History Of Aluminium Bronze

Bronze, the combination of copper and tin, is an ancient material as is implied by the term Bronze Age, which is sometime after the Stone Age but before the Iron Age, perhaps as long ago as the 4th millennium BC. The name bronze can be considered a handicap for the aluminium bronzes, perhaps due to these ancient associations and that an immediate comparison is made with the inferior copper-tin alloys.

In the above context, aluminium bronze is a modern introduction. The combination of copper and aluminium first took place in the mid 1800’s. It was very expensive to produce and consequently, other than being an object of investigation for metallurgists, was not much used. At the turn of the century, additional alloying elements were being investigated and in 1913 Durville perfected his tilting ladle process to make aluminium bronze billets. This “Durville Process” was necessary to overcome the problem of shrinkage defects and oxide inclusions characteristic of the alloys, partially due to the narrow freezing range. This was so successful that the French government used the alloy (Cu 9Al) for a range of coins (50 centimes, 1 & 2 Francs).

NAB is twice as resistant to corrosion fatigue as manganese bronze and stainless steel

Charles H Meigh developed this process further and worked with the French Admiralty to produce an early nickel-aluminium bronze (Cu 10Al3Ni3Fe3Mn). Further investigations by metallurgists saw the development of the alloys and its common commercial usage grew with the requirement for ship’s propellers suitable for increasing speeds. As Meigh (2000, xxix) states “… nickel-aluminium bronze (NAB) is twice as resistant to corrosion fatigue as manganese bronze and stainless steel …”, it has become the most popular material for this use. Growth in the oil industry and the need, initially for seawater fire pumps, has also spread the use of NAB. Navies have also used NAB extensively, where its strength and weldability replaced gunmetal (Cu SnPbZn). It is thought that the loss of the US nuclear submarine Thresher in 1963, due to a casting failure, hastened the uptake of NAB for use on submarines. (Meigh, 2000).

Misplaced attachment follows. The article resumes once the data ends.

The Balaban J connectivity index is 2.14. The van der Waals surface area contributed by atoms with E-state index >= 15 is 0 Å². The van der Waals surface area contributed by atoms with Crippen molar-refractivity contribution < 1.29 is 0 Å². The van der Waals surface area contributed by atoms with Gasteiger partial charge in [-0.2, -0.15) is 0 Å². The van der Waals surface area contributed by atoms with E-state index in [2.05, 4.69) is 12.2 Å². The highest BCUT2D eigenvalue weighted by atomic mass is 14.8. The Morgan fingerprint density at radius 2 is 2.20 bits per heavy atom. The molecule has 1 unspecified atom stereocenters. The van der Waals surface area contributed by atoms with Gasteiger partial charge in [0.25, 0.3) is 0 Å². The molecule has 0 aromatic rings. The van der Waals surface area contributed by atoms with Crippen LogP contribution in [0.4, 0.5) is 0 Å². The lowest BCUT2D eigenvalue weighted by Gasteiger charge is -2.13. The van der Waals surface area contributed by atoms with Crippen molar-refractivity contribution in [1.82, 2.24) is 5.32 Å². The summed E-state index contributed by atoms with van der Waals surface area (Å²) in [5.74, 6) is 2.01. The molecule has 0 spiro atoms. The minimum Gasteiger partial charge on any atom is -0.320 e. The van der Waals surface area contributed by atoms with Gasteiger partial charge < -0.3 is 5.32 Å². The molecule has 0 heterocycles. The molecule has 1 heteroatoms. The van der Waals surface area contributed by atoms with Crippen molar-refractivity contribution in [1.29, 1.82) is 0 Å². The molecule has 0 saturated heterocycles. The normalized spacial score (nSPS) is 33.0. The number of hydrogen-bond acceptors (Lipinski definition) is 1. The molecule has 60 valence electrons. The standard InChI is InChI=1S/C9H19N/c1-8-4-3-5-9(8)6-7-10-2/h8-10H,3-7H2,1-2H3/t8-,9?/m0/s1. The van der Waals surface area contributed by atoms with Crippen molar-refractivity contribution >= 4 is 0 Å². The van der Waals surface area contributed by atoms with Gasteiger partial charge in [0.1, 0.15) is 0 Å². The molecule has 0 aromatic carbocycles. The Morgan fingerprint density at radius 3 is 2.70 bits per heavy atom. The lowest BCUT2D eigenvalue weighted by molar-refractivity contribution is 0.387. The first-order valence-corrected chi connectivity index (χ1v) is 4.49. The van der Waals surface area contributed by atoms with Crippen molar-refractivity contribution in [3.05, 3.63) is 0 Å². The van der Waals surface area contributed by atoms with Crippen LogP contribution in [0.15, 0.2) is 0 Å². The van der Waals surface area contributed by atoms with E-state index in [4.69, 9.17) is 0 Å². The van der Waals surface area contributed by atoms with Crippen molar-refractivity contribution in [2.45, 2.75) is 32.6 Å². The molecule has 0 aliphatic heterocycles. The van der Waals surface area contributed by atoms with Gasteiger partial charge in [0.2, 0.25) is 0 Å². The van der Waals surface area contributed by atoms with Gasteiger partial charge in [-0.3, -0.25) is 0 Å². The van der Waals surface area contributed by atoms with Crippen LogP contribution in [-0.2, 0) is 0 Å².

More recently, with the advent of super austenitics and various duplex stainless steels, the trend has been towards these newer materials, or even in some cases to the more exotic and expensive titanium. In 1986 copper-nickel pipe seems to have been well established together with NAB valves. For reasons of weight, strength and velocity limitations (erosion damage in the Cu-Ni pipe above 3.5 m/s) the newer materials were considered. For example, a 20” CuNi diameter pipe could be replaced by a 14” 254 SMO material. (Gallager, Mallpas & Shone, 1986). Subsequent experience of these materials, has shown that there are temperature limitations and cost implications with casting quality control.

This website serves as a reminder of the benefits of NAB and suggests that there is still a place for NAB valves between the extremes of the low cost and exotic alternatives.

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